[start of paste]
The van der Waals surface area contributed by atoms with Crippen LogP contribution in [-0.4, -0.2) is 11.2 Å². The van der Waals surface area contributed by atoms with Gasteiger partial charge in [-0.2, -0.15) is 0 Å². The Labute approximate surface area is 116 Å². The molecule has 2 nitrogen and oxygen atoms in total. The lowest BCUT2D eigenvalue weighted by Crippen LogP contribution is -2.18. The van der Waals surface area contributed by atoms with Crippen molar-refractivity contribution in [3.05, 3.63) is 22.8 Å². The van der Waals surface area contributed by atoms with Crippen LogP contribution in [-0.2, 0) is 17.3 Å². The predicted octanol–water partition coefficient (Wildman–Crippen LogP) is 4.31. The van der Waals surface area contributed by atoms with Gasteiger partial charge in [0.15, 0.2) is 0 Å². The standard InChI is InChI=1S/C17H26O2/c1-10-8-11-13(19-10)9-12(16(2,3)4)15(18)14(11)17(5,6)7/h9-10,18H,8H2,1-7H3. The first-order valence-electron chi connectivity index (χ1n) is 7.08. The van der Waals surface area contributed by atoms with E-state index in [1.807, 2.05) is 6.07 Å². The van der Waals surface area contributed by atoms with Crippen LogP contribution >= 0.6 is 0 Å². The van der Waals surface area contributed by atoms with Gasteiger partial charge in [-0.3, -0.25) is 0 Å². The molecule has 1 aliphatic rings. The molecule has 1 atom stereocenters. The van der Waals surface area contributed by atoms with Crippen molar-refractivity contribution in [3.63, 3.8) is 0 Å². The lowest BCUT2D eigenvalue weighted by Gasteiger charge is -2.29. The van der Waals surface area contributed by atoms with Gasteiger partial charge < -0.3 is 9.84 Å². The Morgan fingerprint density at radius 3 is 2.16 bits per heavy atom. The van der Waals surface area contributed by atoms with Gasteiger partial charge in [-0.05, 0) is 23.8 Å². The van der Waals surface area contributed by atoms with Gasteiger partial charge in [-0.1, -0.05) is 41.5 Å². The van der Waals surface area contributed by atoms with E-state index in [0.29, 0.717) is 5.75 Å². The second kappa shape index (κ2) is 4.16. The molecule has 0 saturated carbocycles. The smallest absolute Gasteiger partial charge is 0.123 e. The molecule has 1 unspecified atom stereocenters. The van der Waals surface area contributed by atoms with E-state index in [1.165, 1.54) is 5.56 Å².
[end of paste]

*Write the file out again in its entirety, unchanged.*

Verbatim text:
The van der Waals surface area contributed by atoms with Crippen LogP contribution in [-0.4, -0.2) is 11.2 Å². The van der Waals surface area contributed by atoms with Gasteiger partial charge in [-0.2, -0.15) is 0 Å². The Labute approximate surface area is 116 Å². The molecule has 2 nitrogen and oxygen atoms in total. The lowest BCUT2D eigenvalue weighted by Crippen LogP contribution is -2.18. The van der Waals surface area contributed by atoms with Crippen molar-refractivity contribution in [3.05, 3.63) is 22.8 Å². The van der Waals surface area contributed by atoms with Crippen LogP contribution in [-0.2, 0) is 17.3 Å². The predicted octanol–water partition coefficient (Wildman–Crippen LogP) is 4.31. The van der Waals surface area contributed by atoms with Gasteiger partial charge in [0.15, 0.2) is 0 Å². The standard InChI is InChI=1S/C17H26O2/c1-10-8-11-13(19-10)9-12(16(2,3)4)15(18)14(11)17(5,6)7/h9-10,18H,8H2,1-7H3. The first-order valence-electron chi connectivity index (χ1n) is 7.08. The van der Waals surface area contributed by atoms with E-state index in [1.807, 2.05) is 6.07 Å². The van der Waals surface area contributed by atoms with Crippen LogP contribution >= 0.6 is 0 Å². The van der Waals surface area contributed by atoms with Gasteiger partial charge in [-0.3, -0.25) is 0 Å². The molecule has 1 aliphatic rings. The molecule has 1 atom stereocenters. The van der Waals surface area contributed by atoms with Crippen molar-refractivity contribution in [3.63, 3.8) is 0 Å². The lowest BCUT2D eigenvalue weighted by Gasteiger charge is -2.29. The van der Waals surface area contributed by atoms with Gasteiger partial charge < -0.3 is 9.84 Å². The Morgan fingerprint density at radius 3 is 2.16 bits per heavy atom. The van der Waals surface area contributed by atoms with Gasteiger partial charge in [-0.05, 0) is 23.8 Å². The van der Waals surface area contributed by atoms with Gasteiger partial charge in [-0.1, -0.05) is 41.5 Å². The van der Waals surface area contributed by atoms with E-state index in [0.29, 0.717) is 5.75 Å². The second kappa shape index (κ2) is 4.16. The molecule has 0 saturated carbocycles. The smallest absolute Gasteiger partial charge is 0.123 e. The molecule has 1 unspecified atom stereocenters. The van der Waals surface area contributed by atoms with E-state index in [1.165, 1.54) is 5.56 Å².